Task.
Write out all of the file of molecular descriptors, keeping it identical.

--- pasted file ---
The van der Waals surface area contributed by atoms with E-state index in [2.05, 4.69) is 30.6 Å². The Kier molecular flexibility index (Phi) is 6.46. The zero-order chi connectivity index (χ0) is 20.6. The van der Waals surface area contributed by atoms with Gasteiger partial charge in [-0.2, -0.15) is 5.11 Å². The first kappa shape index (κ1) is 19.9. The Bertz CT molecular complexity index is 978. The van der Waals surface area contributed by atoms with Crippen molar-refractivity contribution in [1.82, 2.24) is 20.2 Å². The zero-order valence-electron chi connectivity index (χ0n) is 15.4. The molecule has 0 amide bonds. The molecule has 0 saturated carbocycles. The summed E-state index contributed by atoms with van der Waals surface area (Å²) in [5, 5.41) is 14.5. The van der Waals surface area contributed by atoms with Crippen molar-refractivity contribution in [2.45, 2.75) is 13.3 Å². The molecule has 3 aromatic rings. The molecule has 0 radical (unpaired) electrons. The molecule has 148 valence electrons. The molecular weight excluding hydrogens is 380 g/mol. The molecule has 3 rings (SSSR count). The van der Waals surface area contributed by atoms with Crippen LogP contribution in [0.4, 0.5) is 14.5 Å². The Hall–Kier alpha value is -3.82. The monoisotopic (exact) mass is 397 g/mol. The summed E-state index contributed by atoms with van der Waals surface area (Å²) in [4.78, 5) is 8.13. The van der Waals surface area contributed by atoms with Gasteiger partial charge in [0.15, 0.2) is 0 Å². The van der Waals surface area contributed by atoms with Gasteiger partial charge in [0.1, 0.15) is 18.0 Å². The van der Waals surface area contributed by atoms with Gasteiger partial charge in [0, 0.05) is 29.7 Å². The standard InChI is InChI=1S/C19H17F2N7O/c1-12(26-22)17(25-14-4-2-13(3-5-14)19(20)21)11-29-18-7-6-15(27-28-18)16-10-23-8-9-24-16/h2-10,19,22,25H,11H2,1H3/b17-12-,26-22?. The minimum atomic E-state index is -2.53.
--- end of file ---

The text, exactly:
The van der Waals surface area contributed by atoms with E-state index in [2.05, 4.69) is 30.6 Å². The Kier molecular flexibility index (Phi) is 6.46. The zero-order chi connectivity index (χ0) is 20.6. The van der Waals surface area contributed by atoms with Gasteiger partial charge in [-0.2, -0.15) is 5.11 Å². The first kappa shape index (κ1) is 19.9. The Bertz CT molecular complexity index is 978. The van der Waals surface area contributed by atoms with Crippen molar-refractivity contribution in [1.82, 2.24) is 20.2 Å². The zero-order valence-electron chi connectivity index (χ0n) is 15.4. The molecule has 0 amide bonds. The molecule has 0 saturated carbocycles. The summed E-state index contributed by atoms with van der Waals surface area (Å²) in [5, 5.41) is 14.5. The van der Waals surface area contributed by atoms with Crippen molar-refractivity contribution in [2.45, 2.75) is 13.3 Å². The molecule has 3 aromatic rings. The molecule has 0 radical (unpaired) electrons. The molecule has 148 valence electrons. The molecular weight excluding hydrogens is 380 g/mol. The molecule has 3 rings (SSSR count). The van der Waals surface area contributed by atoms with Crippen LogP contribution in [0.4, 0.5) is 14.5 Å². The Hall–Kier alpha value is -3.82. The monoisotopic (exact) mass is 397 g/mol. The summed E-state index contributed by atoms with van der Waals surface area (Å²) in [4.78, 5) is 8.13. The van der Waals surface area contributed by atoms with Gasteiger partial charge in [0.15, 0.2) is 0 Å². The van der Waals surface area contributed by atoms with Gasteiger partial charge in [0.1, 0.15) is 18.0 Å². The van der Waals surface area contributed by atoms with Gasteiger partial charge in [0, 0.05) is 29.7 Å². The standard InChI is InChI=1S/C19H17F2N7O/c1-12(26-22)17(25-14-4-2-13(3-5-14)19(20)21)11-29-18-7-6-15(27-28-18)16-10-23-8-9-24-16/h2-10,19,22,25H,11H2,1H3/b17-12-,26-22?. The minimum atomic E-state index is -2.53.